Wine Tasting Suggestions

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ClairefromClare

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For some time now, we've been hosting wine tasting parties. Rules are fairly simple: we search out a wine that's not well known but readily available and set a reasonable price point--usually $20 maximum. Invite four couples. Each is to bring a bottle of that wine in an unmarked bag. We taste them blind, discussing as we go. Vote on our favorite and give a prize to the winner. Then we drink all the wine with dinner.

It's fun, because even grownups need party games. As a result of this, we were drinking Malbec (for instance) before anyone else had ever heard of it. Ditto South African Pinotage and a few others.

We started donating this event as an auction item for some local charities, and all of a sudden we're hosting one or two of these a month. Fun but tiring.

My real problem is that I'm running out of wines to assign! It gets boring for us to taste the same wine multiple times.

So--we're hosting our last this year in about three weeks, and I have no clue what wine to assign. Ideas? It can be red or white, but should go with cold-weather, hearty food. I figure beef tenderloin with a spice rub for read or stuffed pork loin with white, but could be convinced otherwise.

Thanks!
 
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Smallville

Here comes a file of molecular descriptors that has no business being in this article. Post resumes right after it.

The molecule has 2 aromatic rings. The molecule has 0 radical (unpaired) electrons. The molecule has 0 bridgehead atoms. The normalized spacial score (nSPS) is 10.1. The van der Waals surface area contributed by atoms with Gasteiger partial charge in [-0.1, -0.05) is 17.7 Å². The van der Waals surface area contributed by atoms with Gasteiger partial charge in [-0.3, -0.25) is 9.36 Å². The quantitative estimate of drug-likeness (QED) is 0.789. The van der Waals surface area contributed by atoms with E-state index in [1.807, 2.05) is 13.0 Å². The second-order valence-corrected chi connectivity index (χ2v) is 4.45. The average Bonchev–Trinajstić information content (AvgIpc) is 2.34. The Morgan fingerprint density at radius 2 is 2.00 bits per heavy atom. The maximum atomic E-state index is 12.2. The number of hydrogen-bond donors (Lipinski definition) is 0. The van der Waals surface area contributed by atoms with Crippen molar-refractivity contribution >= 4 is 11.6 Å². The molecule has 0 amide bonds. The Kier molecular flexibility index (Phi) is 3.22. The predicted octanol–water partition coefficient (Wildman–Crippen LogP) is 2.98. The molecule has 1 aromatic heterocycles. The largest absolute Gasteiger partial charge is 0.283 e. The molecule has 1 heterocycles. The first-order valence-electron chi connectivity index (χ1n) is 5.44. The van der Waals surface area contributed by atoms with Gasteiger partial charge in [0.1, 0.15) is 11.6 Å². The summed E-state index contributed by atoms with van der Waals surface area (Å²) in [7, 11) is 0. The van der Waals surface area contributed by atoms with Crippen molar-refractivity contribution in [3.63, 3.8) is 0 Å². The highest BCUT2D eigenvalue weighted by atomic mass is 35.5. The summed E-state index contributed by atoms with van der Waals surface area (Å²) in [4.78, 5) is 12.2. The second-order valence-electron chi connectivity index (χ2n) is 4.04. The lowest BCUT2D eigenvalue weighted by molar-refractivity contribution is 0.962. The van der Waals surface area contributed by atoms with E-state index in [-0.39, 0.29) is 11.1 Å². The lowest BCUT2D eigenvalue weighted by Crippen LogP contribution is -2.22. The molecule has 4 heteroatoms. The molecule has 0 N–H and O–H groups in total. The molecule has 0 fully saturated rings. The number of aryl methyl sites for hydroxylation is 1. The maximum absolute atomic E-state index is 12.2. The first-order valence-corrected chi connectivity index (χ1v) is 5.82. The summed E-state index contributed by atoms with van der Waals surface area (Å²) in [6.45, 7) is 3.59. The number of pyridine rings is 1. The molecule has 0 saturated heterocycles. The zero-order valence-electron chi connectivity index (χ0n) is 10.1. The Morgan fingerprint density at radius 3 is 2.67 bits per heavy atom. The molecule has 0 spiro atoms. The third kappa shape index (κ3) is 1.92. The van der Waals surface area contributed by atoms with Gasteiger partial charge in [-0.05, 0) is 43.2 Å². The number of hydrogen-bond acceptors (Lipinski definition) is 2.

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I know I can't help on this one! I think you already know that White Xin is the only "wine product" that I drink unless it's the REAL champagne (the $100 a bottle stuff, not the sparkilng wine that thinks it's champagne!). OK, so I drink that too, but only because I can't afford the real stuff
 

julie_m

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I know I can't help on this one!
The only thing I know, and the first thing I thought when I read the title, is:

Spit!

I'm sorry. I'll go to bed now. :curl-lip:
 

TheNewBrad

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I'd be happy to attend your wine tasting Claire if you handle the 'small matter' of the travel costs. :D
 

JB

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Claire,
I can help you out with this one. Give me some details. Do you want it by category, wine maker, area?
 

ClairefromClare

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Claire,
I can help you out with this one. Give me some details. Do you want it by category, wine maker, area?
I knew you could, Josh. We tend to give people fairly broad categories, to be sure we get a variety. Recently, we've done South African Pinotage, California Petit Syrah, Chilean Sauvignon Blanc, Chilean Camenere, etc. So it's just geography and variety, not vintage, wine maker, etc.

Brad, we'd love to have you, but this is for charity. The idea is to raise money, not to spend it. Didn't you say you were heading to the states next year?
 

TheNewBrad

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Brad, we'd love to have you, but this is for charity. The idea is to raise money, not to spend it. Didn't you say you were heading to the states next year?
Maybe Oct next year (subject to change). I have a cousin in Sausalito & a friend in Minnesota. By the way - is your beach house in the Hamptons vacant then?
 

JB

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Claire,
I will give it some thought, and PM you with my findings.
 

ClairefromClare

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Sometimes multi-quote works, and sometimes I doesn't:

Maybe Oct next year (subject to change). I have a cousin in Sausalito & a friend in Minnesota. By the way - is your beach house in the Hamptons vacant then?
That's some serious continent-hopping, Brad. My SIL's house may be available, but then you'd have to deal with her. Next to her, I'm a total pussycat.

Claire,